Earlier in his career, in the 1980s, Kambitsch also implemented and managed DML’s first automated system. Before becoming the DML Information Technology Director in 1995, Kambitsch had a short stint in the private sector and then went on to manage an automation and network project that “introduced the Internet to library staff and the university community at Butler University Libraries,” according to the DML website.
“I often tell people my ego would benefit from sticking around for all the projects (to be completed) and see that the libraries are all in place,” Kambitsch said, “but the library doesn’t need me. … They’ll get done with these projects and they’ll finish them well without me. I have no worry about that whatsoever. I have the greatest confidence in them.”
Initially, Kambitsch was supposed to retire in March 2020, but extended his stay to see the library through the COVID-19 pandemic.
“When I talk about my outdoor adventures — those are the things that I really want to be able to do,” Kambitsch said. “And I know that as the years go by, my freedom to be able to do that because of this job” will likely fade.
Kambitsch is an avid outdoor recreation enthusiast, and has plans for great “bike-packing” adventures after retirement. The 65-year-old said he has no reason to think he won’t be around for the next 30 to 40 years.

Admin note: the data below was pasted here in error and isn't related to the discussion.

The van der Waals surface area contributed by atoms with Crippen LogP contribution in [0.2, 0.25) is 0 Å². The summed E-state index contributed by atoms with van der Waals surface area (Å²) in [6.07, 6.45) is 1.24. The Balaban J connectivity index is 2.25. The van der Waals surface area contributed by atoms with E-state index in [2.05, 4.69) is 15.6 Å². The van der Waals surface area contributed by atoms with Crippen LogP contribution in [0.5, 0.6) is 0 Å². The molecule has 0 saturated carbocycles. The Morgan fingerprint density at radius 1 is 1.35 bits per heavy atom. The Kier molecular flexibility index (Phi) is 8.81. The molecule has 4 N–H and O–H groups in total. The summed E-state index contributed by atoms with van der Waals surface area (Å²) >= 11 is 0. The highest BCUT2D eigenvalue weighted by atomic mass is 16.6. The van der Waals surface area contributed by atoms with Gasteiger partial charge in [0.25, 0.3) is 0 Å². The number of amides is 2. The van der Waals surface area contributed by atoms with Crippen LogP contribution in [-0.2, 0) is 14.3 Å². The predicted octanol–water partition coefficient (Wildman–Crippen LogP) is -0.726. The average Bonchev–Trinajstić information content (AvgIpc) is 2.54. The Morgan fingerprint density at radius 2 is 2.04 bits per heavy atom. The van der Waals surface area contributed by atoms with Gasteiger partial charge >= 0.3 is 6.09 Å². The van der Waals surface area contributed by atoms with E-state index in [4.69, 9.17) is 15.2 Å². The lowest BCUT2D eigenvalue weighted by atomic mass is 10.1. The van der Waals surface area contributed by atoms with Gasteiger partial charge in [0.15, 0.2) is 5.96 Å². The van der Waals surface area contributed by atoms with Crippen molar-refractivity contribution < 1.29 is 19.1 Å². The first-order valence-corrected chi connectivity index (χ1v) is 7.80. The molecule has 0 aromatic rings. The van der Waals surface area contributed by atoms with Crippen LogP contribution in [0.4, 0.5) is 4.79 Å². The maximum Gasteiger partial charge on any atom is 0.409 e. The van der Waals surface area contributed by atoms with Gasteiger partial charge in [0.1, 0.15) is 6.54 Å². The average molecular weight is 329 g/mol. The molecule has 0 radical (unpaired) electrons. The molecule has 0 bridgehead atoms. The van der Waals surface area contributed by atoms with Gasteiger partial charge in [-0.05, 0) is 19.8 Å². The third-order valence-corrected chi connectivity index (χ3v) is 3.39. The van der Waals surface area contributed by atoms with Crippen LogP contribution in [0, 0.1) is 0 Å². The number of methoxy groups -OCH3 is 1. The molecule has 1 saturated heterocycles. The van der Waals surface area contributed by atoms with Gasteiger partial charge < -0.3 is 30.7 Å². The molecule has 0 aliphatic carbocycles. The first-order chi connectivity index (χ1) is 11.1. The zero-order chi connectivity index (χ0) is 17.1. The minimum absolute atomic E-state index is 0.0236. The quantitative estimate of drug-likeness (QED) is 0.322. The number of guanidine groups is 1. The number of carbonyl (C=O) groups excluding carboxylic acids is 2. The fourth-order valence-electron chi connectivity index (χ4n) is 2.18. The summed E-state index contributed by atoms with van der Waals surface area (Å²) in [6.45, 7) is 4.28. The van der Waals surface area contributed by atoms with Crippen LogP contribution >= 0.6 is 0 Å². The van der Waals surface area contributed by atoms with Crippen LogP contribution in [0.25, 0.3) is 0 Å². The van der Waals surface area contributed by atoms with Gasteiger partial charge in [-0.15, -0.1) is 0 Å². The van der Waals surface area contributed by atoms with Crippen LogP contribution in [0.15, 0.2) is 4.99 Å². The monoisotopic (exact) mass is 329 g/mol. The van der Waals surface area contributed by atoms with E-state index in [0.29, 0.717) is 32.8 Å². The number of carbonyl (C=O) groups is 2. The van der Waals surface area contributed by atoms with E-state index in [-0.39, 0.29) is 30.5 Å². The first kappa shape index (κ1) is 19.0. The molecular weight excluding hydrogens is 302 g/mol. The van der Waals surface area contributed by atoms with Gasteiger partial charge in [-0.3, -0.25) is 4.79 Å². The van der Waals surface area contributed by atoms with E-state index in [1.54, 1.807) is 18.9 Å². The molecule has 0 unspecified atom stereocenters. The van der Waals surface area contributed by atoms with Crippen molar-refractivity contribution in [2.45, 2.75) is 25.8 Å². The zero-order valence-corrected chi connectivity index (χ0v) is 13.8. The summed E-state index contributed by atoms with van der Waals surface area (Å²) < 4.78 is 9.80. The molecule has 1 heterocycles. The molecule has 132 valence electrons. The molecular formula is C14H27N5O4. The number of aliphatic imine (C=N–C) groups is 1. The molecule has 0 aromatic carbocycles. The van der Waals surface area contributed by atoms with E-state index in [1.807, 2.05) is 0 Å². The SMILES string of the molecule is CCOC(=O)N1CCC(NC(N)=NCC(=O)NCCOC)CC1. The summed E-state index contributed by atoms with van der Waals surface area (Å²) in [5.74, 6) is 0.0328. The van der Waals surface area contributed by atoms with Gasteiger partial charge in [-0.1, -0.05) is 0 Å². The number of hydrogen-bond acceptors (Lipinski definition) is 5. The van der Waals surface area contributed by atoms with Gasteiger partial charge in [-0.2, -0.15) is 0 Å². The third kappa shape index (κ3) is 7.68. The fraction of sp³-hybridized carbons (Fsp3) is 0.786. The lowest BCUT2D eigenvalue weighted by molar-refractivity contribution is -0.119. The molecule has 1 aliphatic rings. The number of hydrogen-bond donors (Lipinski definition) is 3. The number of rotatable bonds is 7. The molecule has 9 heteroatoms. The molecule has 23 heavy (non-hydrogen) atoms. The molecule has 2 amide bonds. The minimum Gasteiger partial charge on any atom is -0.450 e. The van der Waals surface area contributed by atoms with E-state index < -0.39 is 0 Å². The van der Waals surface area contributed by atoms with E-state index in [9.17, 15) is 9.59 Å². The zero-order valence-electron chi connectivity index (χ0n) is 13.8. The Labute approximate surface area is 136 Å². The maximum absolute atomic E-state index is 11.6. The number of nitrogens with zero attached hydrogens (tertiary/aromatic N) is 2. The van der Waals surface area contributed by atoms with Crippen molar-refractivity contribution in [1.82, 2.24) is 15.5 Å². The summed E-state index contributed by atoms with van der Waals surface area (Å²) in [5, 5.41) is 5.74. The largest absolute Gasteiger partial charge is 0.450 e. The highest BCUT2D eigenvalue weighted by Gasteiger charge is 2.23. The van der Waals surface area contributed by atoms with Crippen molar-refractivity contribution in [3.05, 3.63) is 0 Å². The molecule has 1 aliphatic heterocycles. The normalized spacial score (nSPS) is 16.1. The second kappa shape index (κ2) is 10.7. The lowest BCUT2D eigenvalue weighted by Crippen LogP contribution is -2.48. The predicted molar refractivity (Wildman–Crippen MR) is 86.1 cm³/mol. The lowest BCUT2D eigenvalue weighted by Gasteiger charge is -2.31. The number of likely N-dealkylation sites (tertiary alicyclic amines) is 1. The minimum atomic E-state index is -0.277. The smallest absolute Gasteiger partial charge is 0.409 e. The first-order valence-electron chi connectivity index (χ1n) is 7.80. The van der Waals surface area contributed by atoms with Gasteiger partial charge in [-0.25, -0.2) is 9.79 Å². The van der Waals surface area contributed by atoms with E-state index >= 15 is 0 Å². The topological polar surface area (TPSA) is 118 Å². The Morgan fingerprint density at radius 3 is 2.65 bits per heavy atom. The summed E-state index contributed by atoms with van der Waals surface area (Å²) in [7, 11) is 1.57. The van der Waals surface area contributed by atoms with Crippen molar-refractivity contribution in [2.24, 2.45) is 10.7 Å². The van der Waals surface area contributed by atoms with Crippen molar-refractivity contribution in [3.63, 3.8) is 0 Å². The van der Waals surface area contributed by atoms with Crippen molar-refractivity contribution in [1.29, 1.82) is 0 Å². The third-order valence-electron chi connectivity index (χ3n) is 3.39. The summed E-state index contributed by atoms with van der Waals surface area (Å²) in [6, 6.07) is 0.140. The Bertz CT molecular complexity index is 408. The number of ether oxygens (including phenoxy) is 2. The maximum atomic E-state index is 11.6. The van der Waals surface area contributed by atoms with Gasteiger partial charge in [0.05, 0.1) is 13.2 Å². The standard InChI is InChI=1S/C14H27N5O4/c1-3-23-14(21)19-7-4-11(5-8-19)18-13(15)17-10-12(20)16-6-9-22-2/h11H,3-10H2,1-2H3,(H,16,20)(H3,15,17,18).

“There will certainly be a Tim Kambitsch 2.0, but I’m not exactly certain what that is, and I’m not in a rush to find out what that is,” Kambitsch said. “I have no reason to want to slow down, and so I’m going to probably take most of the next six months to a year to figure out what that should be.”
A lifetime of being engaged with his Dayton community has helped fuel his hunger for adventure, Kambitsch said.
“There is something really special about being the head of an organization this size and in a community that I’ve had such a long story with,” Kambitsch said. “I’m so fortunate because it makes me so proud about the things that the library has done, because it’s about my community.”
Ahead of his departure, Kambitsch jokes that he might find himself at the library just as often in retirement. Contrary to what some would think, his home library is sparse, since he has had a vast collection of books at his fingertips his entire career.
“People want to know, people want to learn,” Kambitsch said. “People trust their library to do that. We have a great role and a position to provide equity in the community.
“Those are the things that have never really changed that much, even though that technology has changed. … There’s so many kids that, they learn to read in school and other locations, but it’s their library experience that perhaps gives them that love for reading. When you think about the kind of support this library has received, to do the kinds of things that they’ve given me the honor of doing, it’s because of those lifelong experiences.”